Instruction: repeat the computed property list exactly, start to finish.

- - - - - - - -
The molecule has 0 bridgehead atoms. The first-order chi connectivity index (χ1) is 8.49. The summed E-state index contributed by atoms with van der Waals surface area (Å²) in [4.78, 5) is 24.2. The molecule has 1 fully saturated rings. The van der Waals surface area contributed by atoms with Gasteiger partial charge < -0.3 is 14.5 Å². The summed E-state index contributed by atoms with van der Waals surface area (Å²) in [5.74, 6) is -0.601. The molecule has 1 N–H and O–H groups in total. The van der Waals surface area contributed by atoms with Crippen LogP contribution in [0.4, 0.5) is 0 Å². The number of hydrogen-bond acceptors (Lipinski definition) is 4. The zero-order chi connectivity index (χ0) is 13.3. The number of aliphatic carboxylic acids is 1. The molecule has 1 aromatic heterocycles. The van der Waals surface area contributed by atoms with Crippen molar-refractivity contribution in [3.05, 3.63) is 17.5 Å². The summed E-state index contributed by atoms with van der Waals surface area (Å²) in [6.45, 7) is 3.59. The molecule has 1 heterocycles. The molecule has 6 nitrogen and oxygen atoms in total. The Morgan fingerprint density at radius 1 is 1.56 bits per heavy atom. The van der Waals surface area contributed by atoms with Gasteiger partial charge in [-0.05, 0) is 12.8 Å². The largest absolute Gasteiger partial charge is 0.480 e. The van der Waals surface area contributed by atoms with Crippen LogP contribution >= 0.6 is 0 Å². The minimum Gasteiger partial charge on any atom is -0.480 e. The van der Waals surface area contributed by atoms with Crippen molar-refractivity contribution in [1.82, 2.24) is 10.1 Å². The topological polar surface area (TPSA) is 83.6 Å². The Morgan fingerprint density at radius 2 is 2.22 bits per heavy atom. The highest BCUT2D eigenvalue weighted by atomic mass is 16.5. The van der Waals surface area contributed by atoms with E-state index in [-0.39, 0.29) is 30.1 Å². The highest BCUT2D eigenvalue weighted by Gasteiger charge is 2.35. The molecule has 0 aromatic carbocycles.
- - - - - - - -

The molecule has 0 bridgehead atoms. The first-order chi connectivity index (χ1) is 8.49. The summed E-state index contributed by atoms with van der Waals surface area (Å²) in [4.78, 5) is 24.2. The molecule has 1 fully saturated rings. The van der Waals surface area contributed by atoms with Gasteiger partial charge < -0.3 is 14.5 Å². The summed E-state index contributed by atoms with van der Waals surface area (Å²) in [5.74, 6) is -0.601. The molecule has 1 N–H and O–H groups in total. The van der Waals surface area contributed by atoms with Crippen LogP contribution in [0.4, 0.5) is 0 Å². The number of hydrogen-bond acceptors (Lipinski definition) is 4. The zero-order chi connectivity index (χ0) is 13.3. The number of aliphatic carboxylic acids is 1. The molecule has 1 aromatic heterocycles. The van der Waals surface area contributed by atoms with Crippen molar-refractivity contribution in [3.05, 3.63) is 17.5 Å². The summed E-state index contributed by atoms with van der Waals surface area (Å²) in [6.45, 7) is 3.59. The molecule has 1 heterocycles. The molecule has 6 nitrogen and oxygen atoms in total. The Morgan fingerprint density at radius 1 is 1.56 bits per heavy atom. The van der Waals surface area contributed by atoms with Gasteiger partial charge in [-0.05, 0) is 12.8 Å². The largest absolute Gasteiger partial charge is 0.480 e. The van der Waals surface area contributed by atoms with Crippen LogP contribution >= 0.6 is 0 Å². The minimum Gasteiger partial charge on any atom is -0.480 e. The van der Waals surface area contributed by atoms with Crippen molar-refractivity contribution in [1.82, 2.24) is 10.1 Å². The topological polar surface area (TPSA) is 83.6 Å². The Morgan fingerprint density at radius 2 is 2.22 bits per heavy atom. The highest BCUT2D eigenvalue weighted by atomic mass is 16.5. The van der Waals surface area contributed by atoms with E-state index in [-0.39, 0.29) is 30.1 Å². The highest BCUT2D eigenvalue weighted by Gasteiger charge is 2.35. The molecule has 0 aromatic carbocycles.